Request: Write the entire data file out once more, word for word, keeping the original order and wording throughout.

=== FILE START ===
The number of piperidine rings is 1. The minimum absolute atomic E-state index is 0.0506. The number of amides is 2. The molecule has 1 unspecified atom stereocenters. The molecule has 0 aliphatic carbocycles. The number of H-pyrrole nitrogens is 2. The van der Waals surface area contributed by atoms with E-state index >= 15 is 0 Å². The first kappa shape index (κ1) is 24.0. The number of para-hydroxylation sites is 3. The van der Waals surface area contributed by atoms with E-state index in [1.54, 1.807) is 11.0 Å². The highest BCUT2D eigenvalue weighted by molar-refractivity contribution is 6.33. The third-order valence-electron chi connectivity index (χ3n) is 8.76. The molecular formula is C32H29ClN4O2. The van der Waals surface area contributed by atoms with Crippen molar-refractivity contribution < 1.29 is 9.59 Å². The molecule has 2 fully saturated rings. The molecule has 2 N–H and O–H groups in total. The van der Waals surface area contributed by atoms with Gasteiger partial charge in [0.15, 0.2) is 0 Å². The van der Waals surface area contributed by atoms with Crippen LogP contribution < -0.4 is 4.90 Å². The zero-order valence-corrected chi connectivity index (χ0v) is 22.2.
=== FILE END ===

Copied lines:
The number of piperidine rings is 1. The minimum absolute atomic E-state index is 0.0506. The number of amides is 2. The molecule has 1 unspecified atom stereocenters. The molecule has 0 aliphatic carbocycles. The number of H-pyrrole nitrogens is 2. The van der Waals surface area contributed by atoms with E-state index >= 15 is 0 Å². The first kappa shape index (κ1) is 24.0. The number of para-hydroxylation sites is 3. The van der Waals surface area contributed by atoms with E-state index in [1.54, 1.807) is 11.0 Å². The highest BCUT2D eigenvalue weighted by molar-refractivity contribution is 6.33. The third-order valence-electron chi connectivity index (χ3n) is 8.76. The molecular formula is C32H29ClN4O2. The van der Waals surface area contributed by atoms with Crippen molar-refractivity contribution < 1.29 is 9.59 Å². The molecule has 2 fully saturated rings. The molecule has 2 N–H and O–H groups in total. The van der Waals surface area contributed by atoms with Gasteiger partial charge in [0.15, 0.2) is 0 Å². The van der Waals surface area contributed by atoms with Crippen LogP contribution < -0.4 is 4.90 Å². The zero-order valence-corrected chi connectivity index (χ0v) is 22.2.